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 Jul 09, 2020
SAT Subject Tests

Whether you’re a parent or a student, you may be wondering just how many exams colleges require. Aren’t the ACT and SAT tests enough? It turns out that there are a few more tests that several colleges look for on your applications, and they are the SAT Subject Tests. In this article we’re going to delve deeper into what exactly an SAT Subject Test is, and how you can perform your best on test day. 

What are the SAT Subject Tests?

The SAT Subject Tests are one-hour content-based tests over a variety of subjects that you usually take in school. These tests are different from an ordinary SAT exam because rather than being forced into taking each one, you get to choose which tests to take. Let’s say you love biology, but physics just isn’t your thing. Not a problem! You can go ahead and take the biology SAT Subject Test and not the physics one. This way, you’ll be able to showcase your strengths to colleges rather than stress over subjects that make you squirm with anxiety.

Although you can take as many SAT Subject Tests as you want, most colleges only ask for a few.* Of course, if you want to major in a science degree, you may want to include some science Subject Tests in your college application. Likewise, if you love reading and writing and want to become a writer, it wouldn’t hurt to take a literature Subject Test. You can take up to three Subject Tests on each testing date, and you are allowed to add or remove tests on the testing date. You may not retake any Subject Test. A complete list of all twenty Subject Tests is below:

  • Literature
  • United States History
  • World History
  • Mathematics Levels One and Two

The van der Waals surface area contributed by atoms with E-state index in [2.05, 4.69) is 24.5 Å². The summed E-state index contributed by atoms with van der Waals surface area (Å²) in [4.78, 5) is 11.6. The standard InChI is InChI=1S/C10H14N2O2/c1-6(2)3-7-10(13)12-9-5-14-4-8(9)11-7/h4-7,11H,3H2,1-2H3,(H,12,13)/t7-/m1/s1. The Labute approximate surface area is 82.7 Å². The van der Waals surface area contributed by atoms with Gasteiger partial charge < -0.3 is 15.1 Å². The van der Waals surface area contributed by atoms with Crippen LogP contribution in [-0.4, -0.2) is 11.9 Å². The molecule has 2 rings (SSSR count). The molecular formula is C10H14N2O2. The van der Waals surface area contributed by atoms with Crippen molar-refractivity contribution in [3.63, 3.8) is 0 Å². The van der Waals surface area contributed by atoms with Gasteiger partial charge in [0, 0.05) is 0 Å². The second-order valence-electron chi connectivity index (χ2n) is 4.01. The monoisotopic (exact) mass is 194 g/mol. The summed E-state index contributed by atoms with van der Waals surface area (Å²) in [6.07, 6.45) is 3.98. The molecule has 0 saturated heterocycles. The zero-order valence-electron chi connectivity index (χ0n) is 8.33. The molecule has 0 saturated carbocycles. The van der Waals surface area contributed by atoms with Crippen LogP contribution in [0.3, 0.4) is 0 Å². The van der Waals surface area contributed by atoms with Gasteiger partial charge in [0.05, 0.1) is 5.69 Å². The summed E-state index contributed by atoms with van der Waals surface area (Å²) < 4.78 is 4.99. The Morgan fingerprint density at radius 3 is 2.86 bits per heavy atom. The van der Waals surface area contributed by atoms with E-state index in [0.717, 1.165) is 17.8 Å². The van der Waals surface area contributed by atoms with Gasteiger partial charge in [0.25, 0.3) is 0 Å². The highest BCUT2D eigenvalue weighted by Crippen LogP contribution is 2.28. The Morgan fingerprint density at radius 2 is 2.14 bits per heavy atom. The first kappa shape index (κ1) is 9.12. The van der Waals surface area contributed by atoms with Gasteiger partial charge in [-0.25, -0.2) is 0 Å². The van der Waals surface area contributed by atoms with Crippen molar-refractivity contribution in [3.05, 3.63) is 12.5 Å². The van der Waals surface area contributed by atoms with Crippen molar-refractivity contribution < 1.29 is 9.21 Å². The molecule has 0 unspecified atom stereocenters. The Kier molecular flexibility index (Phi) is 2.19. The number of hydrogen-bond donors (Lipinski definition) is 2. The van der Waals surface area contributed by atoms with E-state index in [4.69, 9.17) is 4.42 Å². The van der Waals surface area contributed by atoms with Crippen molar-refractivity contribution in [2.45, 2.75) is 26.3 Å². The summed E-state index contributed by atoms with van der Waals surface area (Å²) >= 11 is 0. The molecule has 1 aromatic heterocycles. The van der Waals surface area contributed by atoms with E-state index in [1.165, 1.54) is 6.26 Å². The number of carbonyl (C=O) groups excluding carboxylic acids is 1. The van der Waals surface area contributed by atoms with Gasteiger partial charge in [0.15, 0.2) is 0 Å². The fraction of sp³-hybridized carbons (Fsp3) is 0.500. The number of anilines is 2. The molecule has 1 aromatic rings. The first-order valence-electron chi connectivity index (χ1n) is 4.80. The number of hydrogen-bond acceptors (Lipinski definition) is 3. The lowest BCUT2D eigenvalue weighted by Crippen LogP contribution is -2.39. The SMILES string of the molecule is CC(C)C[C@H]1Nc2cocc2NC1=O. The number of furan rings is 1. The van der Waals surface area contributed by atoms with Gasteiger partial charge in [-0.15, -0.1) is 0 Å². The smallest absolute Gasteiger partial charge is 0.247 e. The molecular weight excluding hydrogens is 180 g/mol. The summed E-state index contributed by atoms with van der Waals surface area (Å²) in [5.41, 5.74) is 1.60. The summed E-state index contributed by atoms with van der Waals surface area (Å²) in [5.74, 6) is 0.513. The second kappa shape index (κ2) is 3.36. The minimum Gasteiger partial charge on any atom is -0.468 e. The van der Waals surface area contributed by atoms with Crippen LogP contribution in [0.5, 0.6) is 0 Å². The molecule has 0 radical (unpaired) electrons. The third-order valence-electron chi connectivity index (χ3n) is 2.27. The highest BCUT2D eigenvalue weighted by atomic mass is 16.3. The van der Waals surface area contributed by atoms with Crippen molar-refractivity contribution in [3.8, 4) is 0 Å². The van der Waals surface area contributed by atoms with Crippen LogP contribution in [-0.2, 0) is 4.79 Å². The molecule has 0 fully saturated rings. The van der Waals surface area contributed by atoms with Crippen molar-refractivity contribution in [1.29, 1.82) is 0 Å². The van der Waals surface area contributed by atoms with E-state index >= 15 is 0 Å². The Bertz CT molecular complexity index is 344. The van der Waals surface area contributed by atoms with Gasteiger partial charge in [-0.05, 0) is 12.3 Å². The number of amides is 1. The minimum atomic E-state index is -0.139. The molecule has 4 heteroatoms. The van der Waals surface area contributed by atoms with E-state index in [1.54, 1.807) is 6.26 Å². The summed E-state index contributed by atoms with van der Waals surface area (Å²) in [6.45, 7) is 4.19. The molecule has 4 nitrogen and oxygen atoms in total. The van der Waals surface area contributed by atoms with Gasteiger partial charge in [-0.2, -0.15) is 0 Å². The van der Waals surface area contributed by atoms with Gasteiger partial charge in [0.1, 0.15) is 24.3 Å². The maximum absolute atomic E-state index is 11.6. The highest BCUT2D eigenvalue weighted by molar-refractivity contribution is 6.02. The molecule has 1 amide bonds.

• Biology E/M
  • Chemistry
  • Physics
  • Chinese with Listening
  • French with/without Listening
  • German with/without Listening 
  • Modern Hebrew
  • Italian
  • Japanese with Listening
  • Korean with Listening
  • Latin 
  • Spanish with/without Listening 

*Find out which colleges look at SAT Subject Test scores here.

Wait, isn’t a Subject Test the same as an SAT test?

Nope! This nifty chart tells you everything you need to know about both tests.

SAT Subject TestsSAT Test
No Sections: There is one and only one test for each subject!Four Sections: reading comprehension, writing and language, math (with and without a calculator), and an optional essay 
Scoring: Your score will range anywhere from a 200 to an 800.Scoring: Your score will range anywhere from a 400 to a 1600.
How Long it Takes: 1 hourHow Long it Takes: 3 hours (without essay)3 hours, 50 minutes (with essay)
Incorrect Answer Penalty: A fraction of a point is deducted for each incorrect answer.Incorrect Answer Penalty: No points are deducted!
Type of Questions: All questions are multiple choice!Type of Questions: All questions (except for a few math ones) are multiple choice. 
How Frequently They Are Offered: 6 times each year (Not all tests are available each time; look below for more information.)How Frequently It Is Offered: 7 times each year